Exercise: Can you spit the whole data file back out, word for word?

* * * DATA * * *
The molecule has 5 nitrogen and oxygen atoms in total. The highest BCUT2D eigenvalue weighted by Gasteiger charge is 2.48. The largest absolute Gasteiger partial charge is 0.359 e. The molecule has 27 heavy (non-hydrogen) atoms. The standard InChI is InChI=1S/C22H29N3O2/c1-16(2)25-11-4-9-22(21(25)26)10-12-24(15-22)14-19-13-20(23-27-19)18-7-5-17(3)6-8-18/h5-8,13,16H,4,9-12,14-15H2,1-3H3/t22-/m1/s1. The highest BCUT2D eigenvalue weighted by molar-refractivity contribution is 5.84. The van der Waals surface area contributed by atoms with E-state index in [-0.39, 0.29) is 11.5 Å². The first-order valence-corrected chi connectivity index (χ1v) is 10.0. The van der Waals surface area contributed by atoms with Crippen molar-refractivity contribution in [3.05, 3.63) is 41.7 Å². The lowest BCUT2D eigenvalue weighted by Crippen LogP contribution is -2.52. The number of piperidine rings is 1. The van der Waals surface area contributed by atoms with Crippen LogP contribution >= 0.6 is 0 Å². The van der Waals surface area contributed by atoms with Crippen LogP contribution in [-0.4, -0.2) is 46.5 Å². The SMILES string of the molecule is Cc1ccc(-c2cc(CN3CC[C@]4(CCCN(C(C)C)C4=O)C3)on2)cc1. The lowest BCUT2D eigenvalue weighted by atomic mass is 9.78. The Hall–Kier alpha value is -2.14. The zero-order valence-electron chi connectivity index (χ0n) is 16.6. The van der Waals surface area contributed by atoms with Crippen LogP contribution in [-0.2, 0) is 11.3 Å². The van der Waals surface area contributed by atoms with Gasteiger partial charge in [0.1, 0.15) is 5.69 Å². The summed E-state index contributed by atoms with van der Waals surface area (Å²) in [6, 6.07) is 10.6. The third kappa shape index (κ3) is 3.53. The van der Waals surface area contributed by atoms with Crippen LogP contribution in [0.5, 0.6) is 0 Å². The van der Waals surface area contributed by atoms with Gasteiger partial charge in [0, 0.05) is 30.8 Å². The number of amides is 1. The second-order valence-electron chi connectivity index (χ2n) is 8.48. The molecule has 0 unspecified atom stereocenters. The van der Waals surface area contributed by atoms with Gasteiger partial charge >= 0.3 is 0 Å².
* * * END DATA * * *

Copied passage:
The molecule has 5 nitrogen and oxygen atoms in total. The highest BCUT2D eigenvalue weighted by Gasteiger charge is 2.48. The largest absolute Gasteiger partial charge is 0.359 e. The molecule has 27 heavy (non-hydrogen) atoms. The standard InChI is InChI=1S/C22H29N3O2/c1-16(2)25-11-4-9-22(21(25)26)10-12-24(15-22)14-19-13-20(23-27-19)18-7-5-17(3)6-8-18/h5-8,13,16H,4,9-12,14-15H2,1-3H3/t22-/m1/s1. The highest BCUT2D eigenvalue weighted by molar-refractivity contribution is 5.84. The van der Waals surface area contributed by atoms with E-state index in [-0.39, 0.29) is 11.5 Å². The first-order valence-corrected chi connectivity index (χ1v) is 10.0. The van der Waals surface area contributed by atoms with Crippen molar-refractivity contribution in [3.05, 3.63) is 41.7 Å². The lowest BCUT2D eigenvalue weighted by Crippen LogP contribution is -2.52. The number of piperidine rings is 1. The van der Waals surface area contributed by atoms with Crippen LogP contribution >= 0.6 is 0 Å². The van der Waals surface area contributed by atoms with Crippen LogP contribution in [-0.4, -0.2) is 46.5 Å². The SMILES string of the molecule is Cc1ccc(-c2cc(CN3CC[C@]4(CCCN(C(C)C)C4=O)C3)on2)cc1. The lowest BCUT2D eigenvalue weighted by atomic mass is 9.78. The Hall–Kier alpha value is -2.14. The zero-order valence-electron chi connectivity index (χ0n) is 16.6. The van der Waals surface area contributed by atoms with Crippen LogP contribution in [-0.2, 0) is 11.3 Å². The van der Waals surface area contributed by atoms with Gasteiger partial charge in [0.1, 0.15) is 5.69 Å². The summed E-state index contributed by atoms with van der Waals surface area (Å²) in [6, 6.07) is 10.6. The third kappa shape index (κ3) is 3.53. The van der Waals surface area contributed by atoms with Crippen LogP contribution in [0.5, 0.6) is 0 Å². The van der Waals surface area contributed by atoms with Gasteiger partial charge in [0, 0.05) is 30.8 Å². The number of amides is 1. The second-order valence-electron chi connectivity index (χ2n) is 8.48. The molecule has 0 unspecified atom stereocenters. The van der Waals surface area contributed by atoms with Gasteiger partial charge >= 0.3 is 0 Å².